National Democrats see an opening in 2012 should Lugar lose the GOP primary to Mourdock and have successfully recruited Donnelly into the race. Donnelly made his candidacy official Monday and the Democratic Senatorial Campaign Committee quickly touted the race a "great pickup opportunity."

"Common wisdom says that Dick Lugar would easily win a general election in 2012 with a recent poll showing that he is the most popular public official in the state of Indiana," Lugar political director David Willkie argued in the letter. 

Willkie directly slammed the dozens of Republican County Chairmen in Indiana who have endorsed Mourdock.

"If the Republican parties in Delaware, Nevada and Colorado had taken the Reagan 'big tent' approach, we would have already repealed Obamacare," Willkie continued. "I encourage all Republican leaders to rally around the Dick Lugar flag now; you have been led down a wrong path and it's time to come home."  

Mourdock's campaign didn't immediately respond to a request for comment.

Meanwhile, Lugar touted the strength of his early fundraising efforts in an interview with CNN's John King set to air Monday night. Lugar is sitting on a $3 million campaign war chest.


Another Dem jumps into race against Sen. Scott Brown

Newton Mayor Setti Warren (D) announced his Senate bid Monday, taking direct aim at Sen. Scott Brown (R-Mass.) in a lengthy announcement video posted on his campaign website.

"I'm probably about as well known as Scott Brown was at this point two years ago," said Warren, an Iraq war veteran and the state's first popularly elected black mayor. 

Warren calls Brown "an honorable man," in the video, but says "he has not been the independent voice in the Senate that so many expected him to be."

Warren is the third Democrat to get in the race against Brown, joining businessman Alan Khazei and activist Robert Massie. 

National Democrats have pegged Brown as their top Senate target in 2012, but the race against him still lacks a high-profile candidate. Brown is also sitting on a campaign war chest of more than $8 million. 


Dem Senate chief: Donnelly Senate bid makes Indiana a 'great pickup opportunity'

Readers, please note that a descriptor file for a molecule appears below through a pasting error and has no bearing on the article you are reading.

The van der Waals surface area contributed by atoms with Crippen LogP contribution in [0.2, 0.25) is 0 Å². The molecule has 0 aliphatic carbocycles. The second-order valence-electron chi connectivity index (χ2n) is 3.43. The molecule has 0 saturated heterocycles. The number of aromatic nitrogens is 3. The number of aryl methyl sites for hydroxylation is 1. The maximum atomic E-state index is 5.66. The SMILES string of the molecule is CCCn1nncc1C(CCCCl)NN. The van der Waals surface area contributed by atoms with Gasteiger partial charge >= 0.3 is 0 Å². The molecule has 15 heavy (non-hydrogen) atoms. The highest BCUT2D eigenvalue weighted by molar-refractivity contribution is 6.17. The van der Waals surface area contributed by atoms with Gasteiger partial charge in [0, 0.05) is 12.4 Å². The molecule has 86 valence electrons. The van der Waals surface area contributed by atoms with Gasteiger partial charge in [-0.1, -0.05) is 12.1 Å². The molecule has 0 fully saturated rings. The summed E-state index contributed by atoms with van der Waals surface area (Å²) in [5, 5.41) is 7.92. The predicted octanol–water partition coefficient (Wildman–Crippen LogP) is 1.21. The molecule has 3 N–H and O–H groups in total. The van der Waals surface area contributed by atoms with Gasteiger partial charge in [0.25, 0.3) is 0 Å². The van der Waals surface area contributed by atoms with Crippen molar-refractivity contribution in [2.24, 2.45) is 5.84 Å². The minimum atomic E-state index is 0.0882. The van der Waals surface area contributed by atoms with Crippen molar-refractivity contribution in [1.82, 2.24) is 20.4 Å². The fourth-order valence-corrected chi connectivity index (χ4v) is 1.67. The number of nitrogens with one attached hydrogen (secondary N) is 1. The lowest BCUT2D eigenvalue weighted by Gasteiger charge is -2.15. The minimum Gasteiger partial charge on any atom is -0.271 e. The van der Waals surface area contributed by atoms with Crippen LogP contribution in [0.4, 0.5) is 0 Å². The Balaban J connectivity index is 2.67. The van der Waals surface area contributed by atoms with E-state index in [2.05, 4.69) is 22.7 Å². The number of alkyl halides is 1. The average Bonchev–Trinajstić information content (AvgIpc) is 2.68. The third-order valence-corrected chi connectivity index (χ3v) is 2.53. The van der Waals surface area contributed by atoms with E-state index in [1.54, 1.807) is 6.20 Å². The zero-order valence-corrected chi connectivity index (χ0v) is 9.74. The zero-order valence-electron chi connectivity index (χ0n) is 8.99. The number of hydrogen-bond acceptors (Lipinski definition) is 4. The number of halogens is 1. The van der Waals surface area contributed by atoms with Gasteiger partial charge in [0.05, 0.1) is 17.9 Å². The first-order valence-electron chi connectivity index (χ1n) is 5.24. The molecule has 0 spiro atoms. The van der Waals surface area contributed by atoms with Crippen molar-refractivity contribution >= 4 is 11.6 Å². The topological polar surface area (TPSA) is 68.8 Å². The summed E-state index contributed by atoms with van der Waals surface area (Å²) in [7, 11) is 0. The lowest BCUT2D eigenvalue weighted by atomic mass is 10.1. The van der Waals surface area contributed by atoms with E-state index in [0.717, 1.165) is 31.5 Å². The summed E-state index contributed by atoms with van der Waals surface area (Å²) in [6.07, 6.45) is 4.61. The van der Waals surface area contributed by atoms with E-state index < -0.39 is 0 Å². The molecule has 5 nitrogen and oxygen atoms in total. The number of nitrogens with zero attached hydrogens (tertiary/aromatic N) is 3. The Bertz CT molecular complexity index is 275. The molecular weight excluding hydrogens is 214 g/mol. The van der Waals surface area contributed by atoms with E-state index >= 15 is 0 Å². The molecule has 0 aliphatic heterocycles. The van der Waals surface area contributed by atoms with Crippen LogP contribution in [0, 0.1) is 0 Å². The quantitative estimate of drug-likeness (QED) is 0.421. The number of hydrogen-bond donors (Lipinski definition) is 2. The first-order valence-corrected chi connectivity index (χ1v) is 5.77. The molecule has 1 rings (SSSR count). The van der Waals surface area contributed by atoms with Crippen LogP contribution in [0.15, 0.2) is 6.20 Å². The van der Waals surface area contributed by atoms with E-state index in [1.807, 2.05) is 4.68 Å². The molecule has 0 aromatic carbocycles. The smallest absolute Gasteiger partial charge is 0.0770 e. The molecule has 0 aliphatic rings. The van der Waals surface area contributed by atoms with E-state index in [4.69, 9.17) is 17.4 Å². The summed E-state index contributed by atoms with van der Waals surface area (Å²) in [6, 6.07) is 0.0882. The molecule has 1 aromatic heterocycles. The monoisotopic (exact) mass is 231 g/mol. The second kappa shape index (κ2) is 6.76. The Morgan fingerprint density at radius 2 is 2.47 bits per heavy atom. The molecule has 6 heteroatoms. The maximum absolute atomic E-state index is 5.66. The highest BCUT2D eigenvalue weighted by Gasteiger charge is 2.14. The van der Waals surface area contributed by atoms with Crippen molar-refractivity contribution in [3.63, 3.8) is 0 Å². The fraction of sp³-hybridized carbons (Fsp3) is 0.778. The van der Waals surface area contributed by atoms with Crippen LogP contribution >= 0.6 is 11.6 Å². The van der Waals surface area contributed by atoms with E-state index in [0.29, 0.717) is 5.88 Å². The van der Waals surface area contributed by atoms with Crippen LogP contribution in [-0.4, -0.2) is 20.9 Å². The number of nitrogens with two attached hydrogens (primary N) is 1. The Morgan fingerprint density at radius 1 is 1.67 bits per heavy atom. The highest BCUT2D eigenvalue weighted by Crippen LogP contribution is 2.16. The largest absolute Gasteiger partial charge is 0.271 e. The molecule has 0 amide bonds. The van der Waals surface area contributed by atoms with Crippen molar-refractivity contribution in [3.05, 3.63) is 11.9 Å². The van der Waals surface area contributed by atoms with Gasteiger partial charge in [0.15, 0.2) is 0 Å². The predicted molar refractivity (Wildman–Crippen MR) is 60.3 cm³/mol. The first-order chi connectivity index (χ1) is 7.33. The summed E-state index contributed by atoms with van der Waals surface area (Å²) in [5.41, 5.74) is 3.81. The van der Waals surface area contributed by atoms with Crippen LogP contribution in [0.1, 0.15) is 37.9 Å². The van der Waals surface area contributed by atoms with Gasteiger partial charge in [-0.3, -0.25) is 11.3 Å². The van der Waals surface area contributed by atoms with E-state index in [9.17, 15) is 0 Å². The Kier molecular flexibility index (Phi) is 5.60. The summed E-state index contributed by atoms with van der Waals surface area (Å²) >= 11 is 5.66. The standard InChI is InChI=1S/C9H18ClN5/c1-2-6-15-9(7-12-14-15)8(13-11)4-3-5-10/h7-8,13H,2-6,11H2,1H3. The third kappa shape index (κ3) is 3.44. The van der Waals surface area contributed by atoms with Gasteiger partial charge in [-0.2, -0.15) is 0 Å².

Indiana Rep. Joe Donnelly (D) officially launched his Senate bid on Monday.

The three-term congressman made the announcement in a video posted on his campaign website. "I want to make sure that the voices of hardworking Hoosiers are heard in the U.S. Senate," he said.

He also noted he wants to fight against GOP "proposals to privatize" Social Security. "They also want to privatize Medicare, which is just plain wrong," he said.

His candidacy was given immediate backing by the Democratic Senatorial Campaign Committee (DSCC), which called the race a "great pickup opportunity." 

"With Joe Donnelly in the race, Indiana will be a great pickup opportunity for Democrats next year," Sen. Patty Murray (Wash.), who chairs the DSCC, said in a statement. "He is a strong candidate who knows how to beat the odds and win tough campaigns."

Donnelly isn't expected to face a primary. Meanwhile incumbent Sen. Dick Lugar (R-Ind.) is facing a stiff challenge from state Treasurer Richard Mourdock (R).

Lugar is a top Tea Party target and Democrats have said they see a chance to win the seat if Lugar loses in the primary.


Missouri GOP split on challenger for Sen. McCaskill

Missouri Republicans may have a competitive Senate primary on their hands.

A new poll shows Rep. Todd Akin (R-Mo.) in a dead heat with former Treasurer Sarah Steelman (R). Akin hasn't yet declared whether he'll pursue a bid for the GOP nomination to face Sen. Claire McCaskill (D-Mo.). But if he decides to run, he may have the edge.